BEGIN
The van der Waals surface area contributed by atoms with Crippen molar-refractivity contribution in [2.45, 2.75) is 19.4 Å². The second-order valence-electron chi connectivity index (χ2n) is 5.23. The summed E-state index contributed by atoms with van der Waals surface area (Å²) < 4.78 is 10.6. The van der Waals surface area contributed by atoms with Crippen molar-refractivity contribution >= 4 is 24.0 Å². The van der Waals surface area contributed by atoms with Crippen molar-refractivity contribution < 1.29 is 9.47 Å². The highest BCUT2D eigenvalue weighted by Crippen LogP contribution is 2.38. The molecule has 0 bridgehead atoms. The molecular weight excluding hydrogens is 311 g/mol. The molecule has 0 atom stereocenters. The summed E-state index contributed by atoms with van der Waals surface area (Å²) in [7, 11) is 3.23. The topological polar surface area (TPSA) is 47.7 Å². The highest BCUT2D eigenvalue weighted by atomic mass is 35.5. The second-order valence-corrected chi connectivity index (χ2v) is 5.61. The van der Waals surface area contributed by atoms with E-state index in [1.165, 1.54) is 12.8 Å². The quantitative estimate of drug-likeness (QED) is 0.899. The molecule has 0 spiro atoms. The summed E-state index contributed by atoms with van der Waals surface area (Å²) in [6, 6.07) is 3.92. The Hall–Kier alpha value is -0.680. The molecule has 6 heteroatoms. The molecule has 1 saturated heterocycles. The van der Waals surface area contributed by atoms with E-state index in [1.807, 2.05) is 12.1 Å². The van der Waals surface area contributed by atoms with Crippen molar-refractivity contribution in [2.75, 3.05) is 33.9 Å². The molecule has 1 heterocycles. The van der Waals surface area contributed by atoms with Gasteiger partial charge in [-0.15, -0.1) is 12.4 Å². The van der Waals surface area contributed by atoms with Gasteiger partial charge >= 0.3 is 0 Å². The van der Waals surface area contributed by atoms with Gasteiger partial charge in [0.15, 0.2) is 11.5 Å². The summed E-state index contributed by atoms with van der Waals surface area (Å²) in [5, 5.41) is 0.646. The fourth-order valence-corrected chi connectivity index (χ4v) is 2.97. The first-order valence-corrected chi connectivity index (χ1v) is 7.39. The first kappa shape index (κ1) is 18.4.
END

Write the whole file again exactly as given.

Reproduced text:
The van der Waals surface area contributed by atoms with Crippen molar-refractivity contribution in [2.45, 2.75) is 19.4 Å². The second-order valence-electron chi connectivity index (χ2n) is 5.23. The summed E-state index contributed by atoms with van der Waals surface area (Å²) < 4.78 is 10.6. The van der Waals surface area contributed by atoms with Crippen molar-refractivity contribution >= 4 is 24.0 Å². The van der Waals surface area contributed by atoms with Crippen molar-refractivity contribution < 1.29 is 9.47 Å². The highest BCUT2D eigenvalue weighted by Crippen LogP contribution is 2.38. The molecule has 0 bridgehead atoms. The molecular weight excluding hydrogens is 311 g/mol. The molecule has 0 atom stereocenters. The summed E-state index contributed by atoms with van der Waals surface area (Å²) in [7, 11) is 3.23. The topological polar surface area (TPSA) is 47.7 Å². The highest BCUT2D eigenvalue weighted by atomic mass is 35.5. The second-order valence-corrected chi connectivity index (χ2v) is 5.61. The van der Waals surface area contributed by atoms with E-state index in [1.165, 1.54) is 12.8 Å². The quantitative estimate of drug-likeness (QED) is 0.899. The molecule has 0 spiro atoms. The summed E-state index contributed by atoms with van der Waals surface area (Å²) in [6, 6.07) is 3.92. The Hall–Kier alpha value is -0.680. The molecule has 6 heteroatoms. The molecule has 1 saturated heterocycles. The van der Waals surface area contributed by atoms with E-state index in [1.807, 2.05) is 12.1 Å². The van der Waals surface area contributed by atoms with Crippen molar-refractivity contribution in [2.75, 3.05) is 33.9 Å². The molecule has 1 heterocycles. The van der Waals surface area contributed by atoms with Gasteiger partial charge in [-0.15, -0.1) is 12.4 Å². The van der Waals surface area contributed by atoms with Gasteiger partial charge >= 0.3 is 0 Å². The van der Waals surface area contributed by atoms with Gasteiger partial charge in [0.15, 0.2) is 11.5 Å². The summed E-state index contributed by atoms with van der Waals surface area (Å²) in [5, 5.41) is 0.646. The fourth-order valence-corrected chi connectivity index (χ4v) is 2.97. The first-order valence-corrected chi connectivity index (χ1v) is 7.39. The first kappa shape index (κ1) is 18.4.